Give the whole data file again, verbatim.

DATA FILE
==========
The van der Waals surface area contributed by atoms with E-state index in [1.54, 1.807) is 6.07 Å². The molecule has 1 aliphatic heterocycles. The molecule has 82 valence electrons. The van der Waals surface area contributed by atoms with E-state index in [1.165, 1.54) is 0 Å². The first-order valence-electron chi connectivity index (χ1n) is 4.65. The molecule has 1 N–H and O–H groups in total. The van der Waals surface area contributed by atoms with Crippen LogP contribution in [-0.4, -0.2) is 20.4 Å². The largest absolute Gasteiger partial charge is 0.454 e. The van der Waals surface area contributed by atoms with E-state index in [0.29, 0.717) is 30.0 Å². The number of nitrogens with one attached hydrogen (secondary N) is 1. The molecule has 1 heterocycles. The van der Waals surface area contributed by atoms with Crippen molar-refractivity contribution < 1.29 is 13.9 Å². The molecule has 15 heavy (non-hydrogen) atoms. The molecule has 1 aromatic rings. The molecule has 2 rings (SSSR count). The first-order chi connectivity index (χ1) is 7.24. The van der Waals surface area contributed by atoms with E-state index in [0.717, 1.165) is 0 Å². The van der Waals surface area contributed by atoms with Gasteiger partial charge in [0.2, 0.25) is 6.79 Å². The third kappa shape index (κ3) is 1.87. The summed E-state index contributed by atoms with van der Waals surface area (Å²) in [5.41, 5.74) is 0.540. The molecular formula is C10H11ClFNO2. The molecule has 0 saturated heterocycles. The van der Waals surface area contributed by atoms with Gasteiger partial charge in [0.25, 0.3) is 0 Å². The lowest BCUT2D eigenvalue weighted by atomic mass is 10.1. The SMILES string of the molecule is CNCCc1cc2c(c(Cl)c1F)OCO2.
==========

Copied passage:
The van der Waals surface area contributed by atoms with E-state index in [1.54, 1.807) is 6.07 Å². The molecule has 1 aliphatic heterocycles. The molecule has 82 valence electrons. The van der Waals surface area contributed by atoms with E-state index in [1.165, 1.54) is 0 Å². The first-order valence-electron chi connectivity index (χ1n) is 4.65. The molecule has 1 N–H and O–H groups in total. The van der Waals surface area contributed by atoms with Crippen LogP contribution in [-0.4, -0.2) is 20.4 Å². The largest absolute Gasteiger partial charge is 0.454 e. The van der Waals surface area contributed by atoms with E-state index in [0.29, 0.717) is 30.0 Å². The number of nitrogens with one attached hydrogen (secondary N) is 1. The molecule has 1 heterocycles. The van der Waals surface area contributed by atoms with Crippen molar-refractivity contribution < 1.29 is 13.9 Å². The molecule has 15 heavy (non-hydrogen) atoms. The molecule has 1 aromatic rings. The molecule has 2 rings (SSSR count). The first-order chi connectivity index (χ1) is 7.24. The van der Waals surface area contributed by atoms with E-state index in [0.717, 1.165) is 0 Å². The van der Waals surface area contributed by atoms with Gasteiger partial charge in [0.2, 0.25) is 6.79 Å². The third kappa shape index (κ3) is 1.87. The summed E-state index contributed by atoms with van der Waals surface area (Å²) in [5.41, 5.74) is 0.540. The molecular formula is C10H11ClFNO2. The molecule has 0 saturated heterocycles. The van der Waals surface area contributed by atoms with Gasteiger partial charge in [0.25, 0.3) is 0 Å². The lowest BCUT2D eigenvalue weighted by atomic mass is 10.1. The SMILES string of the molecule is CNCCc1cc2c(c(Cl)c1F)OCO2.